Blaming is Elizabeth Taylor’s last novel, published posthumously in 1976. When Amy is suddenly widowed whilst holidaying in Istanbul, she is grateful for the help of her new acquaintance, Martha. However, reinstalled in her middle-class, middle-England life, Amy finds this eccentric, over-emphatic woman difficult to shake off.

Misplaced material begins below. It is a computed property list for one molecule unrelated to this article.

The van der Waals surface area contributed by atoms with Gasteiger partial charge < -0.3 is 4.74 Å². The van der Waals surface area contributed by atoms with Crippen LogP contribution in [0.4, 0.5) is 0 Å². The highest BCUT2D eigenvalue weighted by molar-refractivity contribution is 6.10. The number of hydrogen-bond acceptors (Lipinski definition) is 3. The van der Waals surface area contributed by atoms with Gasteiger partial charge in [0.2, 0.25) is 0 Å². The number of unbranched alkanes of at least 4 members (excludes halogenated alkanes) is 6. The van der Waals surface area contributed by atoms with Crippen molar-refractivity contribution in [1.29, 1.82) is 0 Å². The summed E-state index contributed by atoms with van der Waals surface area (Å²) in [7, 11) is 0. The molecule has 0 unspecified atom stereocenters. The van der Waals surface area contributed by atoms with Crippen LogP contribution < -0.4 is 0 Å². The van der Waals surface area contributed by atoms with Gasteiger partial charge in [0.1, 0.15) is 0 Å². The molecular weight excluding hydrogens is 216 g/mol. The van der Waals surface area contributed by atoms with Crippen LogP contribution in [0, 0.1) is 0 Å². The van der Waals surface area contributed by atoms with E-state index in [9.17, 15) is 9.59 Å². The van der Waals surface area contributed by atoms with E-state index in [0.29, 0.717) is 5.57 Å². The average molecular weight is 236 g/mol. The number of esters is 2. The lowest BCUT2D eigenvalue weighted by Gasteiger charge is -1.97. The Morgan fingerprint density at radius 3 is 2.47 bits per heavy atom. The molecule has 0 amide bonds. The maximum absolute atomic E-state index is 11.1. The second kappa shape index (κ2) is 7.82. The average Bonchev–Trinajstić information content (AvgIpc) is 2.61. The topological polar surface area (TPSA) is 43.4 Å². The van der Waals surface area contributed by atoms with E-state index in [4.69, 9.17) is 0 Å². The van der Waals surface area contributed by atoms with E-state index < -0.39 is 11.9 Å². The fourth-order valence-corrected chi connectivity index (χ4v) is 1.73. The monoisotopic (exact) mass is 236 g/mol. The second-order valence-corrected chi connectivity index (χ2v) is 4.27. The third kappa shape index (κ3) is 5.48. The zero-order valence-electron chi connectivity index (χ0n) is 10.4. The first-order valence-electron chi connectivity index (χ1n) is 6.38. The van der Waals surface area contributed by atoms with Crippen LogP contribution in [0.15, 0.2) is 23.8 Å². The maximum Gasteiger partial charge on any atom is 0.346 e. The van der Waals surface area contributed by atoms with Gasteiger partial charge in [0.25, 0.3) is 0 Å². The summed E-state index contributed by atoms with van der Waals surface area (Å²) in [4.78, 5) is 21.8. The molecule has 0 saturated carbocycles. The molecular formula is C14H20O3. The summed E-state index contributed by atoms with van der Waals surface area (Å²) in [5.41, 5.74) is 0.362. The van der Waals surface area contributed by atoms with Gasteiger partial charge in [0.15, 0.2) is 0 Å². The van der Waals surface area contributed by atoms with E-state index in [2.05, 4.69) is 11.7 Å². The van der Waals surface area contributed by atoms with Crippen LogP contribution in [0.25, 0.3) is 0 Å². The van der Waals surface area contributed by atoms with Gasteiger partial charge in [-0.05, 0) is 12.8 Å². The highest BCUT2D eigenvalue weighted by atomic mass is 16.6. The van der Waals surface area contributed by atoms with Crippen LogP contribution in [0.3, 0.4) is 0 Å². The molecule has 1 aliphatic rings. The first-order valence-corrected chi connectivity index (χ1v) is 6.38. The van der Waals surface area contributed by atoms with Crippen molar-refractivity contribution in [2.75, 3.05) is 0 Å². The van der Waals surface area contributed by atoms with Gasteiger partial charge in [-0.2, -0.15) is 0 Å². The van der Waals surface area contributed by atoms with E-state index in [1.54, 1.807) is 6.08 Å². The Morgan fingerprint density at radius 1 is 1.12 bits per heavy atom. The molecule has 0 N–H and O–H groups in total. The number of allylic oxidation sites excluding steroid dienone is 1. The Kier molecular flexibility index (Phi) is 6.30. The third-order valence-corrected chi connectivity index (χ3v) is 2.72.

In her trademark elegant prose, Taylor conducts a microcosmic exploration of life in middleclass England and its stifling domesticity. With sharp-eyed insight, she expertly captures Amy’s gradual withdrawal from life-as-she-knew-it as her world becomes increasingly unrecognizable. The relationship between Amy and Martha is fascinating, and always with a whiff of danger about it, as if at any moment circumstances might spin irrecoverably out of control. The novel reminds me a little of a childhood favourite of mine, Anne Fine’s The Tulip Touch, as well as a Julia Crouch’s chilling debut novel, Cuckoo; both worth checking out if you are unfamiliar. Meditative and faintly disturbing, Blaming is certainly a worth-while read.